Strings-free cash for the poor?

A charity handing out money to the poor, no strings attached? The idea sounds ridiculous. But that is exactly what ‘Give Directly’ is doing in Africa with some surprising results: ‘The 25-year-old carpenter knew nothing of this until he came home one day to find that strangers had given his wife a mobile phone linked to a bank account. Next came a $1,000 windfall, which they were free to spend on whatever they liked. The idea sounds as extraordinary as throwing money out of helicopters. But this programme, and others like it, are part of a shift in thinking about how best to use aid to help the poorest. For decades, it was thought that the poor needed almost everything done for them and that experts knew best what this was.’ But then, from around 2000, a different idea started to emerge and take shape as governments started handing out small stipends to families to spend in whichever way they chose… This article titled, Pennies from Heaven, found in the Economist, details the rest of this journey as well as looking at some of the differences in result between money given with strings attached and that without. What do you think? Is it possible that in our desire to help the poor we have decided that we need to...

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Your Redistribution is Showing! Bill Gates and Warren Buffett (and you?) get in on the growing practice of promoting the well-being of others

Selling their possessions and goods, they gave… Acts 2:45 Look who’s practicing distribution, or probably a better word, redistribution. Warren Buffett, Bill Gates, Steve Case, Larry Ellison, T. Boone Pickens, & Walter Scott, Jr. just to name a few. For a good part of my life I have sought to spark imagination and discussion that there is another (and I argue, better) way to live.  Over the past decade I have specifically focused on bringing light to the reality that there truly is enough for all of our needs and suggested practical ways to start living accordingly.  Often I wonder what it would take to really live into that reality. There are certainly moments I question if it is even possible, if we are willing, if we are ready. Like any good work, it is rarely easy.  It is certainly a path scattered with discouraging moments.  But, when I am honest I realize that this journey of awakening, this journey of discovery, this journey of open-handedness, this journey of seeing ourselves in others and others in ourself, this journey of sacrifice to help our neighbor, is mostly filled with moments of sheer excitement. The ups and downs are intertwined in the mystery of “it’s happening” and “it’s not yet”. We have come far, too far to not keep going on what will be the...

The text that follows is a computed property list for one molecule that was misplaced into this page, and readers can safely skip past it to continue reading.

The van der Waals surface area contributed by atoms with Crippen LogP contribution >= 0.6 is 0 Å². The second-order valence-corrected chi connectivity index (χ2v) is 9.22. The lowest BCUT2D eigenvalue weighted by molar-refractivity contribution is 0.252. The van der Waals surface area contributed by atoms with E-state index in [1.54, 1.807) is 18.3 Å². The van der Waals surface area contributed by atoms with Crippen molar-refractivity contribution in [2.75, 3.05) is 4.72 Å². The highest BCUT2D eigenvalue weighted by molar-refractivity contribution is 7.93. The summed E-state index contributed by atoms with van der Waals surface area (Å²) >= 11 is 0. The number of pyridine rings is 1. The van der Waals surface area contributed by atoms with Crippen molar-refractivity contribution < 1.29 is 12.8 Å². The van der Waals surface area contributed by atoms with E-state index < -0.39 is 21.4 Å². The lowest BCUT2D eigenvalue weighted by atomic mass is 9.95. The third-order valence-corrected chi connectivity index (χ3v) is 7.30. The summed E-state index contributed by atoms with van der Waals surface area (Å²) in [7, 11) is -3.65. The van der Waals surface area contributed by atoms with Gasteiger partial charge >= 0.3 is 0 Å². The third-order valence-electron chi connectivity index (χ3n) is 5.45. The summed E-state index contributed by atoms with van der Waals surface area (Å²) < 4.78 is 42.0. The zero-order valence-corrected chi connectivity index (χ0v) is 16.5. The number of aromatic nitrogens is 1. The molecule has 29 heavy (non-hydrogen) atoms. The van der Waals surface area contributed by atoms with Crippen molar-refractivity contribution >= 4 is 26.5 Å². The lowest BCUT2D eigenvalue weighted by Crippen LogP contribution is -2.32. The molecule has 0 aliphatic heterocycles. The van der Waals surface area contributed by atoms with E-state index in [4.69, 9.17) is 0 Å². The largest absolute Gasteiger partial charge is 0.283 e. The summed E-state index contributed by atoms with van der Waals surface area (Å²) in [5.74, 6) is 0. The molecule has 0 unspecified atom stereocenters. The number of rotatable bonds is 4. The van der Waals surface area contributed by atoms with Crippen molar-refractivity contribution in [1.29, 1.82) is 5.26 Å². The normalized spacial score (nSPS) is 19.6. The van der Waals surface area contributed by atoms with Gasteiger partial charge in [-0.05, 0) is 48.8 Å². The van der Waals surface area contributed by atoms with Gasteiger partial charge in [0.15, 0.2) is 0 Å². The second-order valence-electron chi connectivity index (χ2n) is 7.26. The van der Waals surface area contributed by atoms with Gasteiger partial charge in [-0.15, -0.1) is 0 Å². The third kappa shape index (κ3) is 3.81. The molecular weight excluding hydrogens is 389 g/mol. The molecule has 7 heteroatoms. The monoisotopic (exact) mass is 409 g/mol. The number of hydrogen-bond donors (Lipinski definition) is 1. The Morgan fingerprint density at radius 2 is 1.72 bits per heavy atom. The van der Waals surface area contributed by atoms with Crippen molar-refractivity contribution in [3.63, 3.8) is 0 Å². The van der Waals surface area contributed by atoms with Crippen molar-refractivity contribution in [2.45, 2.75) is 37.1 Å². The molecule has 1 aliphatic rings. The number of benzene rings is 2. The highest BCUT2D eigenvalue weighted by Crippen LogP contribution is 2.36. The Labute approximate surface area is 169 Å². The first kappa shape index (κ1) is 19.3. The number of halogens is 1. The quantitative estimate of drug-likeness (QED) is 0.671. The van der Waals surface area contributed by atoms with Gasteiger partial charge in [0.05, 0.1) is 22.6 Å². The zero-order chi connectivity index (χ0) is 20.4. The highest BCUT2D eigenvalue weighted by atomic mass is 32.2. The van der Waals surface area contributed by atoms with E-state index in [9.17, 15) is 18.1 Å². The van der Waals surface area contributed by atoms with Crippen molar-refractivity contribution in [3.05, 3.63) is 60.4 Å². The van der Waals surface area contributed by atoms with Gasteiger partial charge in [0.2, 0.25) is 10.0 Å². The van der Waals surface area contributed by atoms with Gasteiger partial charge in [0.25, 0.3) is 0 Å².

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Charity and Taxation; The Economist: Sweetened Charity

There’s a very engaging article in the June 9 issue of the economist that deals with charities and their tax-exempt status. here are  two small paragraphs that I thought were very interesting for consideration. America has the most generous tax incentives for charity, and has the highest giving as a proportion of GDP, at 1.67%, according to a rare comparative study by Britain’s Charities Aid Foundation. Britain’s tax breaks for charity are the next-most-generous, and it had the second-highest share of charity to GDP, 0.73%, followed by Australia, 0.69%, which also has significant tax breaks. By contrast, the relatively weakly incentivised Germans give only 0.22% of GDP. The correlation is not perfect, though; despite their generous tax breaks, the French give just 0.14% of GDP. Overall, American donors give more than half of their charitable donations to religious organisations, according to a study by Mr Reich of Stanford University. Only a small part of total American giving was in any sense redistributive from rich to poorer people, the study concluded. The churches, synagogues and so on that received most of the money were typically attended by the donor, and thus could be interpreted more as a membership fee than an act of charity (the study did not include religiously linked charities engaged in good works under the heading of...

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The Economist: Render unto Caesar

THERE was a time when Devon Chang had difficulty reconciling his two chosen faiths: Christianity, which he embraced in 2005 at the age of 19, and the Communist Party of China, which had embraced him a year earlier. Did his submission to an almighty God not mean he must renounce the godless club of Marx and Mao? Not necessarily. A fellow convert’s university lecturer suggested that if all Communist Party members found Jesus, then Christianity could rule China. “So it’s a good thing for me to become a Christian,” Mr Chang reasoned. The party does not quite see it that way. Although people join the party more for career reasons these days than for ideological ones, it still officially forbids religious belief among its members. In practice, this has for some years been a “don’t ask, don’t tell” policy. But signs are now growing that the party is about to become tougher on believers within its ranks. And behind it might be Mr Chang’s notion of Christianity as a Trojan horse. If you can’t beat ’em… Experts say that, of China’s 1.3 billion people, 200m to 300m now practise religion (though the government admits to only 100m), and far more engage in the veneration of ancestors. The vast majority of the religious are Buddhists or Daoists. Estimates for the...

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